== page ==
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Author Topic: February 25, 2010 Thursday of the First Week in Lent. Est C, Ps138, Matt 7  (Read 2936 times)
Alan
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piggysiggy
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« on: February 25, 2010, 02:07:32 AM »

Today's readings are at: http://www.usccb.org/nab/022510.shtml

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... love, joy, peace, patience, kindness, generosity, faithfulness, gentleness, self-control. Against such there is no law.
Alan
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« Reply #1 on: February 25, 2010, 02:54:02 AM »

Oh, gosh.

After just a few days I think I'm getting slap happy with trying to write reflections on the readings.  No big deal, I hope; it's been a while since I tried to do that so maybe I just have to get used to it again ... or let some things go like the Jonah stories yesterday that really didn't speak to me.

I don't know anything about Esther other than what is in today's first reading.  The "Oh, gosh" is that the first image I got reading it, was of people groveling, which in turn reminded me of this scene from Monty Python and the Holy Grail.

In case I burn in hell for saying these things, I guess I will regret the "fun" I had while on this planet.  Wink
--------------------
After that, maybe I'd better leave reading 1 alone and let others have a chance at more "sincere" commentary.

As for the Gospel reading ... just about anything in Matt 5-7 speaks to me, including today's passage.

I do, though, have a few questions about this part of it:

Which one of you would hand his son a stone
when he asked for a loaf of bread,
or a snake when he asked for a fish?
If you then, who are wicked,
know how to give good gifts to your children,
how much more will your heavenly Father give good things
to those who ask him.


When I hear people say they prayed for something but got the opposite, they say, "well, it seems God had a 'better' plan for me."  How does that reconcile with this passage?

Same thing about the Golden Rule:

“Do to others whatever you would have them do to you.
This is the law and the prophets.”


If this is the law, why would God break that law and kill people, throw them into hell, or whatever.  I just don't get the "wrathful" image of God.  I know there is lots of scholarly people who say the God of the New Testament, Jesus, and the God of the Old Testament are all the same and they do things the same way, but to me it seems like He must have had a major moodswing or something.  Then, though, the apostles go around commanding fire down from the heavens again, and the like.  I realize these are their enemies, so I guess we have to qualify the Golden Rule.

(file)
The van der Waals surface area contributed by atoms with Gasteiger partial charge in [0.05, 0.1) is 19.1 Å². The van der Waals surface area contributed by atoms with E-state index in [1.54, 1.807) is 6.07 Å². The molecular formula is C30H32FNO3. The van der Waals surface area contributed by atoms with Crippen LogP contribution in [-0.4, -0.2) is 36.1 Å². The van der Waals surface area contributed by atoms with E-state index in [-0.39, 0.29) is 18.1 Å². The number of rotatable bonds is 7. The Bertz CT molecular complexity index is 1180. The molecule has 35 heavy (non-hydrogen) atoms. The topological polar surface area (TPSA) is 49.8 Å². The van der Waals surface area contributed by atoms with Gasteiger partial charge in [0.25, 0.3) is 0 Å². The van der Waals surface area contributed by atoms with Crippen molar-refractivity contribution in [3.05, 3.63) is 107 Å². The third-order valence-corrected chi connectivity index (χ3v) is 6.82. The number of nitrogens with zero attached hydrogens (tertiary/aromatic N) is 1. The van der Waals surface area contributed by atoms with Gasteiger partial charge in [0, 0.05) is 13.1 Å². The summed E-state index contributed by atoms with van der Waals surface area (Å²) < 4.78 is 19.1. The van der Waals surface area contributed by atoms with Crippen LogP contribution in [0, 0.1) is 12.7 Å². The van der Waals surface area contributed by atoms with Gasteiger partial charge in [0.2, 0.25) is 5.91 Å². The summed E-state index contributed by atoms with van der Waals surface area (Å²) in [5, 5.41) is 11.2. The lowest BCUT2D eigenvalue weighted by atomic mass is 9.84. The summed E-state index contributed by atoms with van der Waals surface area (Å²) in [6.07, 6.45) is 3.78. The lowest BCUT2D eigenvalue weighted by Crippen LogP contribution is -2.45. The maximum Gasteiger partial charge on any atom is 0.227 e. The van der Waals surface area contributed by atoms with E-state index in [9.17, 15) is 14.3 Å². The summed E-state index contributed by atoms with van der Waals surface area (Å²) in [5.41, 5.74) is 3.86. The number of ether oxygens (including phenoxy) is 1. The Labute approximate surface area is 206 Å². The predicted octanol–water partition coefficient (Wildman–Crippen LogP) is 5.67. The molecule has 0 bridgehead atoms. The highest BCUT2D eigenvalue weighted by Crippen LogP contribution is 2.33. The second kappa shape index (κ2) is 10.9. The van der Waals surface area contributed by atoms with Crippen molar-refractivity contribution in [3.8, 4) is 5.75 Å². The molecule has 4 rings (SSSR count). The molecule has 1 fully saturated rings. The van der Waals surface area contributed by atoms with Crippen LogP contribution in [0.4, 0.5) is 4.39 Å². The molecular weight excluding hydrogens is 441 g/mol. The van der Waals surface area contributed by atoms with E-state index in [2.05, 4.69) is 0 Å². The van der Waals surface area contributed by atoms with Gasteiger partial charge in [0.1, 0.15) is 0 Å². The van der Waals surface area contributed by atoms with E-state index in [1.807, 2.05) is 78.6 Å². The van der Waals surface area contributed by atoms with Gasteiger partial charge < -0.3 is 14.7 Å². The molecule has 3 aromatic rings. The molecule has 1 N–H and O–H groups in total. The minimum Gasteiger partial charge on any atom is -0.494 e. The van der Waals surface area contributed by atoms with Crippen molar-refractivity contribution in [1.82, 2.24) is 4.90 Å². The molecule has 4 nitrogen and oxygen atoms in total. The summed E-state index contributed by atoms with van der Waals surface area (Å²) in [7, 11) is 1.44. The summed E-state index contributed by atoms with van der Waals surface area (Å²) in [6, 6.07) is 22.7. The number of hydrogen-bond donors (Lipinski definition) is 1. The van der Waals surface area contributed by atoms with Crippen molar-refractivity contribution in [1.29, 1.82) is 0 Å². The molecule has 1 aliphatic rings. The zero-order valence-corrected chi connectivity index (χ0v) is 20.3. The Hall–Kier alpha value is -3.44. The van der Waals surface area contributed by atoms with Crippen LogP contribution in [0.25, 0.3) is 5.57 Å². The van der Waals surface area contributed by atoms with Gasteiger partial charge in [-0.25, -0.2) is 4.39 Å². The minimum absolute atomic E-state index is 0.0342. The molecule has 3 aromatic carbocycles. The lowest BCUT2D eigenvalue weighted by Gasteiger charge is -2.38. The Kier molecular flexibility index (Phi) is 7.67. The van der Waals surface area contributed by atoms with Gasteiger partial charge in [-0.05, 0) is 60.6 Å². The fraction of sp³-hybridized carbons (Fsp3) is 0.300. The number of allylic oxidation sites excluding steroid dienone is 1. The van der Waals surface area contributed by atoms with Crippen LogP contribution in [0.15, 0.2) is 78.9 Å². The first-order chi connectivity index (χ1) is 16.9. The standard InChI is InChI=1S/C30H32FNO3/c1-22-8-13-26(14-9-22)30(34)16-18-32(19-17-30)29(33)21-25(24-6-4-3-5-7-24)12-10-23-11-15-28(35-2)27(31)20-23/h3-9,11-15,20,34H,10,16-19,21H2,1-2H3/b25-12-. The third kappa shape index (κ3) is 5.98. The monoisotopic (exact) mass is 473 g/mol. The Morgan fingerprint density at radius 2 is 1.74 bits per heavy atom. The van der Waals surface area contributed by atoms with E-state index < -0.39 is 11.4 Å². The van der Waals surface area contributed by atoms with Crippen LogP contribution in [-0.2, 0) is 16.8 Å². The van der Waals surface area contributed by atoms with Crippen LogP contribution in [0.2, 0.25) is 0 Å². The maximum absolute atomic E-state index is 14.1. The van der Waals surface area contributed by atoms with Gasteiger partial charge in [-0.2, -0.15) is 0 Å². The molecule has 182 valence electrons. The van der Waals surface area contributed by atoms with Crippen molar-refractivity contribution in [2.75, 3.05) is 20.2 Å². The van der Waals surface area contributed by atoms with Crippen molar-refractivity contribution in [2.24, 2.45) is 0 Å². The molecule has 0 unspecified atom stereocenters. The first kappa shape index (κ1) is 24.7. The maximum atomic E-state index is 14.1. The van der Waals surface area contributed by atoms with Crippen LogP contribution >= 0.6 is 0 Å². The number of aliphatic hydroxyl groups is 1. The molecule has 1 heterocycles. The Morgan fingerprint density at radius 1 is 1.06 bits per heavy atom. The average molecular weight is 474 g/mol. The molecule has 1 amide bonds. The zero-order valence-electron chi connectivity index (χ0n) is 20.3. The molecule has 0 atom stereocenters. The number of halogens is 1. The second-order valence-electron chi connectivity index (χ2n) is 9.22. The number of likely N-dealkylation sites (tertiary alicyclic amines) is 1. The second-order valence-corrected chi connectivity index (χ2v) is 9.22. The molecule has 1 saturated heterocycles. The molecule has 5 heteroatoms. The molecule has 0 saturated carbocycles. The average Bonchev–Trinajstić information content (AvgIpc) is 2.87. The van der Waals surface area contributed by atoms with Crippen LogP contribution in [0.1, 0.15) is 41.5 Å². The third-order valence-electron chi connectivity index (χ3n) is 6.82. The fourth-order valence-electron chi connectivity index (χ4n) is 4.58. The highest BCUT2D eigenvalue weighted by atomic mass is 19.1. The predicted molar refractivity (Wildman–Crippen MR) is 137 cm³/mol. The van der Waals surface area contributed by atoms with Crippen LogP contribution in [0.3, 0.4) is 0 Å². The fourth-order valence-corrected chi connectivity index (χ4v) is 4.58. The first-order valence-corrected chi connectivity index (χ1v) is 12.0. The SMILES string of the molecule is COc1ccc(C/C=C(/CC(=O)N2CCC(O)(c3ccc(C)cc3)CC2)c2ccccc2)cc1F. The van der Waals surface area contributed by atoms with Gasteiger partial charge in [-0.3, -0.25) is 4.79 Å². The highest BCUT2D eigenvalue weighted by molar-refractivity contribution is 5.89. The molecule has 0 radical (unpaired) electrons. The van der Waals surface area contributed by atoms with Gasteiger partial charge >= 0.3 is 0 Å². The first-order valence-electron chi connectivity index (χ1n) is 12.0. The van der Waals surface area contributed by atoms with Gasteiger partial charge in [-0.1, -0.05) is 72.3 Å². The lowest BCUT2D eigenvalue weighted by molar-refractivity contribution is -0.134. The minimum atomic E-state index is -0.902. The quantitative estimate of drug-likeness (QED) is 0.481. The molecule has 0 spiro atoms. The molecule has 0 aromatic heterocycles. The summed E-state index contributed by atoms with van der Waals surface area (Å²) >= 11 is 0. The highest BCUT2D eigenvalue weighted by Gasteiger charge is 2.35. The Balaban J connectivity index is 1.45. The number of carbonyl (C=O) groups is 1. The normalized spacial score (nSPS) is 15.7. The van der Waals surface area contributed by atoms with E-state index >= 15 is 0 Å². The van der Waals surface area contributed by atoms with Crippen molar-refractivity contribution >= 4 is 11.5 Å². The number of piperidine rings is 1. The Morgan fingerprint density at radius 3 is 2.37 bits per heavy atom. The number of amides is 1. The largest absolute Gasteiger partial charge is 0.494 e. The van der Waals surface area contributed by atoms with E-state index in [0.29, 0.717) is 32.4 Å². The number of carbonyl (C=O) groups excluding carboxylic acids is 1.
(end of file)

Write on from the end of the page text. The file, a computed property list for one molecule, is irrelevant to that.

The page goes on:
I'm really not trying to be cynical.  I simply cannot accept the Bible word-for-word, on its surface, at this point in my life, and what's worse is that doesn't bother me.  What I cannot accept even more, are the ways that Christians try to "explain" how God is in control of everything and how God does whatever we ask, shows us what we seek, etc. when it seems more like what happens is totally random and not related to the prayer at all.

Most of the time I think prayer to God asking for things, is really to condition our own minds more than actually petitioning the Creator to do us a favor of some sort.  In the "Our Father" Jesus simply asks for our "daily bread," which means to me that we are to have faith that we will be fed like the birds and clothed like the lilies.

Grrrr.  I feel like I'm writing like a grouch, yet right now I actually feel great peace amid whatever problems I have.  The only unsettled aspect I have now is due to the leftover pizza I had too close to bed time.  Am I missing something?  Am I going to burn in hell?  Am I just happy because I'm ignorant or detached from God, or am I learning to care more about loving myself and one another than other things?  I don't know, but I can say this: Jesus's example and teachings have helped me attain a great sense of peace here on earth.  However flawed my "interpretation" of Scripture, I wish more people could experience what I am feeling now.

Alan